This section is from the book "Sub-Alpine Plants Or Flowers Of The Swiss Woods And Meadows", by H. Stuart Thompson. Also available from Amazon: Sub-Alpine Plants: Or, Flowers of the Swiss Woods and Meadows.
Herbs, shrubs, or trees, with mostly alternate leaves, usually toothed or divided, the stipules seldom wanting and often leaflike. Flowers in cymes, or solitary at the end of the year's shoots, or more rarely in lateral bunches. Sepals 4 or 5, united at the base into a lobed calyx. Petals 4 or 5 or rarely none. Stamens numerous, inserted with the petals on the calyx below its lobes. Ovary of one, two, or more carpels. As the fruit enlarges the carpels either remain free or are combined with each other or with the calyx. Often only 1 or 2 seeds in each carpel.
A numerous family widely spread over the globe, but more in the northern hemisphere than in the tropics.
Herbs or shrubs with much diversity in the foliage. Flowers usually small and numerous, in terminal cymes or panicles. Calyx free, 5-lobed. Petals 5. Stamens numerous. Carpels 3, or more frequently 5, quite free from the calyx, forming as many dry capsules, opening along the inner edge. A genus spread over the northern hemisphere, but barely extending to the tropics.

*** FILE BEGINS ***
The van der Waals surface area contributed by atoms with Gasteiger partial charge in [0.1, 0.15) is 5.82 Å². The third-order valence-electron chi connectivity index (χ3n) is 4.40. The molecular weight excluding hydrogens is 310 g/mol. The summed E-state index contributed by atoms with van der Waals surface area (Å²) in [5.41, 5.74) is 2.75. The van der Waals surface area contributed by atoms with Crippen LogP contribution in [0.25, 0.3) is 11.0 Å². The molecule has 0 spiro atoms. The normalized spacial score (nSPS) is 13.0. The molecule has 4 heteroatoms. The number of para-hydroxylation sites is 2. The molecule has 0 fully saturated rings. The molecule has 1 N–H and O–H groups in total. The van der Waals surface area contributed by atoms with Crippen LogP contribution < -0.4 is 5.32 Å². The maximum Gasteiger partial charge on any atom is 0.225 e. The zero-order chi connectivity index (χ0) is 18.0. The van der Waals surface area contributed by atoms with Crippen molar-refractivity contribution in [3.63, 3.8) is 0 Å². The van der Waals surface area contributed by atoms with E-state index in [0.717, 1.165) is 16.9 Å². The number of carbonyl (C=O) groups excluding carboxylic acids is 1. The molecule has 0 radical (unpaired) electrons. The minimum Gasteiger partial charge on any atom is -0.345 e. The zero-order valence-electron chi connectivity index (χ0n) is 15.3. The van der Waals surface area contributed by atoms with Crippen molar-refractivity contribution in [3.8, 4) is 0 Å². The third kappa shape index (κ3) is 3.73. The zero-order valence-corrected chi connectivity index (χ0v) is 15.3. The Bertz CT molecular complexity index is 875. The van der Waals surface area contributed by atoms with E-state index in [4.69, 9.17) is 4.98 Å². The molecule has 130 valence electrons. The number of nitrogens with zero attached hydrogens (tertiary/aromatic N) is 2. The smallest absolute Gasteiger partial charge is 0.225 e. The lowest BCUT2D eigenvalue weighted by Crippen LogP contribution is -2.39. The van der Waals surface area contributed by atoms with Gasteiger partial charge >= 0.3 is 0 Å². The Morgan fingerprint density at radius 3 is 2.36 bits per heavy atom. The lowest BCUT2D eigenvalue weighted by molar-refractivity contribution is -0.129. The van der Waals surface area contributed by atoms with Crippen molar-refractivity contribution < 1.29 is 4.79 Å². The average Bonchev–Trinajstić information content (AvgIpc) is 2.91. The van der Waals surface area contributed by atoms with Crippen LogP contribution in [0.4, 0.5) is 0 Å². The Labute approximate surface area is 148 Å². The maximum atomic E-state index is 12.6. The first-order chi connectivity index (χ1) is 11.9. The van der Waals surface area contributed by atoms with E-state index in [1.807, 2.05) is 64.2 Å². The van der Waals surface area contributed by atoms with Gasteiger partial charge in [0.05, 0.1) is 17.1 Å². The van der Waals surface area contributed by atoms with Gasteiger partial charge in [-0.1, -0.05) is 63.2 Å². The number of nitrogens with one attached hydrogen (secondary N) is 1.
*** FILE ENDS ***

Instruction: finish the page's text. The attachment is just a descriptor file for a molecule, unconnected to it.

A handsome plant of about 3 feet, with very feathery white inflorescence. Leaves very large, often a foot long, triangular in general outline, 2-3 pinnatisect, with opposite petioled segments, with doubly-toothed margins. No stipules. Flowers white, very small, usually dioecious, sessile, in elongated spikes forming a large panicle. Stamens longer than the oblong petals. Carpels 3 or 4, recurved on maturity.
Mountain woods, gorges, etc., 2000 to 4000 feet. June, July.
Alps, Jura, Pyrenees, Vosges; Central Europe, Northern and Western Asia, N. America.
This well-known plant is often seen in Switzerland extending from the plains to about 5000 feet in some of the southern valleys. Its habitat is more variable than in England, for in that country it is very rarely seen in the mountains. It is found in Europe, Asia Minor and Northern Asia.
Tufted herbs, annual or with a perennial almost woody root-stock and annual flowering stems, palmately lobed or divided leaves, and small green flowers in loose panicles or in small sessile heads. Calyx free, double, i.e. of 8 divisions, of which 4 alternate ones are outside and smaller. No petals. Stamens four or less. Carpels 1 or 2, 1-seeded.
A small genus, widely spread over the northern hemisphere, chiefly in mountainous districts.
Stem prostrate or ascending, branched, covered like the leaves with adpressed hairs. Leaves palmate, 5-9 partite, dark green on the upper side, silver-grey with shining silky hairs on under side; segments wedge-shaped, obtuse, serrated. Greenish-yellow flowers in a terminal, branched, often racemose, cyme.
Pastures and rocky places in the siliceous mountains up to 9000 feet. July, August.
Central and Western Europe, Norway. British. A characteristic plant of the sub-Alps in granitic districts.